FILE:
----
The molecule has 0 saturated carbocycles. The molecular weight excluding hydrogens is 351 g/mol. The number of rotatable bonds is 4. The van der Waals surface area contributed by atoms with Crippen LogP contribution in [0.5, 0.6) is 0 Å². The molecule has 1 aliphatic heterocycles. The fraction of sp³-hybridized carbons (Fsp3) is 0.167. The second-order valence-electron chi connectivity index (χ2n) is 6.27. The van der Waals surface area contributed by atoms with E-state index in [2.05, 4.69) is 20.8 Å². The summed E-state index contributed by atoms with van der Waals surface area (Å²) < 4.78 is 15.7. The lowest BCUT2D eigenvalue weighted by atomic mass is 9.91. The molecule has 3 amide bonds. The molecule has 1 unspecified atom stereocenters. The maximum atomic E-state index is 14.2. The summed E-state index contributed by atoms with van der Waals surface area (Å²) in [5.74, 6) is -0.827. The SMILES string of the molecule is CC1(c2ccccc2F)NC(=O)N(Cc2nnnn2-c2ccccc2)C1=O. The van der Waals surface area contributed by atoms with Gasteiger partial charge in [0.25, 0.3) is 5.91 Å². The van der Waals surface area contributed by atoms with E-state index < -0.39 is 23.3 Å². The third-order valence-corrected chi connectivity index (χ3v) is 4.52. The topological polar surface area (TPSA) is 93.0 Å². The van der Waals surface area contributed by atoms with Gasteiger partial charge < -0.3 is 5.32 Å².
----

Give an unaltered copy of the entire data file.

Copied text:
The molecule has 0 saturated carbocycles. The molecular weight excluding hydrogens is 351 g/mol. The number of rotatable bonds is 4. The van der Waals surface area contributed by atoms with Crippen LogP contribution in [0.5, 0.6) is 0 Å². The molecule has 1 aliphatic heterocycles. The fraction of sp³-hybridized carbons (Fsp3) is 0.167. The second-order valence-electron chi connectivity index (χ2n) is 6.27. The van der Waals surface area contributed by atoms with E-state index in [2.05, 4.69) is 20.8 Å². The summed E-state index contributed by atoms with van der Waals surface area (Å²) < 4.78 is 15.7. The lowest BCUT2D eigenvalue weighted by atomic mass is 9.91. The molecule has 3 amide bonds. The molecule has 1 unspecified atom stereocenters. The maximum atomic E-state index is 14.2. The summed E-state index contributed by atoms with van der Waals surface area (Å²) in [5.74, 6) is -0.827. The SMILES string of the molecule is CC1(c2ccccc2F)NC(=O)N(Cc2nnnn2-c2ccccc2)C1=O. The van der Waals surface area contributed by atoms with Gasteiger partial charge in [0.25, 0.3) is 5.91 Å². The van der Waals surface area contributed by atoms with E-state index < -0.39 is 23.3 Å². The third-order valence-corrected chi connectivity index (χ3v) is 4.52. The topological polar surface area (TPSA) is 93.0 Å². The van der Waals surface area contributed by atoms with Gasteiger partial charge < -0.3 is 5.32 Å².